For years, there have been several records of women who stood on behalf of the vulnerable and whose demands and campaigns for different issues affecting society helped greatly to save the mental health, social lives, and physiological health of a group of people.
These women were highly courageous. They were daring and unrelenting in their struggles for the rights of the group of people they chose to save and protect.
One of these great women, who lived in the 1800s, gave most of their existence to a struggle to ensure that everyone in society is treated right, irrespective of their social status, background, or present predicaments. Is the great woman filled with motherly love? She’s known as Josephine Elizabeth Butler.
Join us as we go back in history to look into the life journey of Josephine Butler in this article.
Who Is Josephine Elizabeth Butler?
Josephine was a feminist and social reformer who campaigned against the suffering and maltreatment of the female gender. She also campaigned and fought for women’s rights to receive quality education. She demanded the abolition of child prostitution and child trafficking in Britain.
Josephine Elizabeth’s Early Life
She was born in April 1828. She was raised in Milfield, Northumberland, into an influential family. Her parents are Hannah Grey and John Grey. Her father was an agricultural expert and also an agent for lands. He was appointed to manage the Greenwich Hospital Estates in Dilston, near Corbridge in Northumberland. It was during this appointment that Josephine’s family moved over to this place.
Her father was also an influential politician. He always entertained various politicians as guests in his home. His children got acquainted with these politicians who often visited. He introduced his children to a lot of them; he also educated them on everything revolving around politics and societal stances.
He treated all his children equally and made them feel comfortable around him. His ideologies towards politics and life had a huge influence on Josephine in particular. Her mother was more connected to religious activities, so she raised her children by the standards of Christianity. In her journey through life, Josephine used the teachings imbibed on her and her siblings by both parents to live a good and successful lifestyle.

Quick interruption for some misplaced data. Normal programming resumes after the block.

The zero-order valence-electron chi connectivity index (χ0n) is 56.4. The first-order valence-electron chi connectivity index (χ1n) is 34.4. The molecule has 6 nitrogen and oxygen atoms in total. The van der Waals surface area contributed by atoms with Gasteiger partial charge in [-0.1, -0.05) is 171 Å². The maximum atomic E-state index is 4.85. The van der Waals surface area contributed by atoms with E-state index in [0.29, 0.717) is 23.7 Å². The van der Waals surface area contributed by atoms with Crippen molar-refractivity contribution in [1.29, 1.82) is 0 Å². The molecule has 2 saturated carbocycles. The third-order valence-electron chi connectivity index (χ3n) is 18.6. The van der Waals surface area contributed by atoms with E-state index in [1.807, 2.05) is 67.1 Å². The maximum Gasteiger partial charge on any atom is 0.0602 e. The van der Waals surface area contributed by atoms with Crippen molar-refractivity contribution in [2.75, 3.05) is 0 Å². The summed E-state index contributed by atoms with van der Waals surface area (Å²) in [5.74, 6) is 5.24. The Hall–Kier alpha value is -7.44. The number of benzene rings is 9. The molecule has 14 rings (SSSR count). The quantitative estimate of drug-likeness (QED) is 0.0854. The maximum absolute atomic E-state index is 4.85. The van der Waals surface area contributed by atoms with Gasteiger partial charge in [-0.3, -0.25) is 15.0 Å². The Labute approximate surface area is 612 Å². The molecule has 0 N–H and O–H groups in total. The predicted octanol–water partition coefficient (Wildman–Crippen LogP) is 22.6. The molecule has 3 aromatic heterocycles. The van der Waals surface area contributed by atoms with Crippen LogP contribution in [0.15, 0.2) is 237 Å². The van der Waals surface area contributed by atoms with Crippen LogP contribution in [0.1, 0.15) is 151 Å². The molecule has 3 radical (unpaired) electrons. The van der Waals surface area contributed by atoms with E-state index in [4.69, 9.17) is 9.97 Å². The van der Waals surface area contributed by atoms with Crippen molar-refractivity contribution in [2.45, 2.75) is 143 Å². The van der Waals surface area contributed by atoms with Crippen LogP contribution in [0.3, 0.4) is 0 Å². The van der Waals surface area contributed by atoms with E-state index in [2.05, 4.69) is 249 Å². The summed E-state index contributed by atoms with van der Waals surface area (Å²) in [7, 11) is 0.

Josephine Elizabeth Children
In 1852, she gave birth to her first son, George Grey Butler. After that, her second son came in 1854, and he was called Arthur Stanley. In 1857, she gave birth to her third son, Charles Butler. In 1859, she gave birth to her last child who was named Evangeline. Unfortunately, she lost two of her kids, Arthur and Evangeline, at a young age.
These losses took a toll on her and caused her health to deteriorate. For this reason, the Butler family moved away from Oxford to Clifton.
Ten years later, George Butler was appointed to be the headmaster of Liverpool College. The family relocated yet again to Liverpool.
Josephine Elizabeth Husband
In 1852, Josephine got married to George Butler. George was a scholar and a cleric. He was a Fellow of Exeter College at Oxford. He was also supportive of his wife’s liberal reform movement and campaigns.
Josephine Elizabeth Social Works
When the Butlers finally relocated to Liverpool, where George Butler worked as a headmaster, the couple continued with their social work of providing shelter in their homes for the homeless women and prostitutes who were suffering from terminal diseases.
Over time, they had a large influx of women with needs all over the city, so they decided to establish a hostel to accommodate these women. They used funds from other well-to-do men and women in society to provide for these women in their care. They extended and expanded to reach vulnerable and helpless women in other cities.
In 1869, Josephine started a new campaign against the Contagious Diseases Acts of 1866 and 1869, passed into law by the government to reduce general diseases in the armed forces. Police were mandated to arrest women who resided at military towns and seaports who they thought were all sex hawkers and forced them to go for examination for venereal diseases.
Josephine Butler went all over the cities of the country, condemning the acts of the government and campaigning seriously against it. A lot of people were rather surprised at the courage of a woman speaking to the public on matters of sex. People thought Josephine to be an ally to sex vendors. But she never minded about these thoughts the society had about her.
In 1883, her campaign program became a success when the government decided to look into it and suspended the Contagious Diseases Acts. She also ensured that the age for consent to marriage was moved from 13 to 16 years.
In 1875, Josephine assisted in founding the International Abolitionist Federation (IAF), once referred to as the British and Continental Federation for the Abolition of Prostitution. This organization was founded to support the struggle for the abolition of the state regulation of prostitution and a kick against the international trafficking of women. The IAF became active in the European colonies, Americans, and some mandated areas. According to the IAF, the solution to this problem was to empower women by giving them quality education and well-paid jobs and educating them on moral values.
Josephine Elizabeth Butler wrote several newspaper articles and essays for her noble cause. The most famous work she did in 1896, called ‘Personal Reminisces of a Great Crusade,’ appeared on various media platforms and promoted women’s rights, gender equality, and social reform.
She was one woman who took the courage to speak up for vulnerable women, especially sex workers, which was a rare thing to do in her days. She spoke up for women and assisted them to be better humans, which influenced her society.
To this day, Josephine Butler’s work is still very relevant and has been countlessly used as a debate within the feminist community.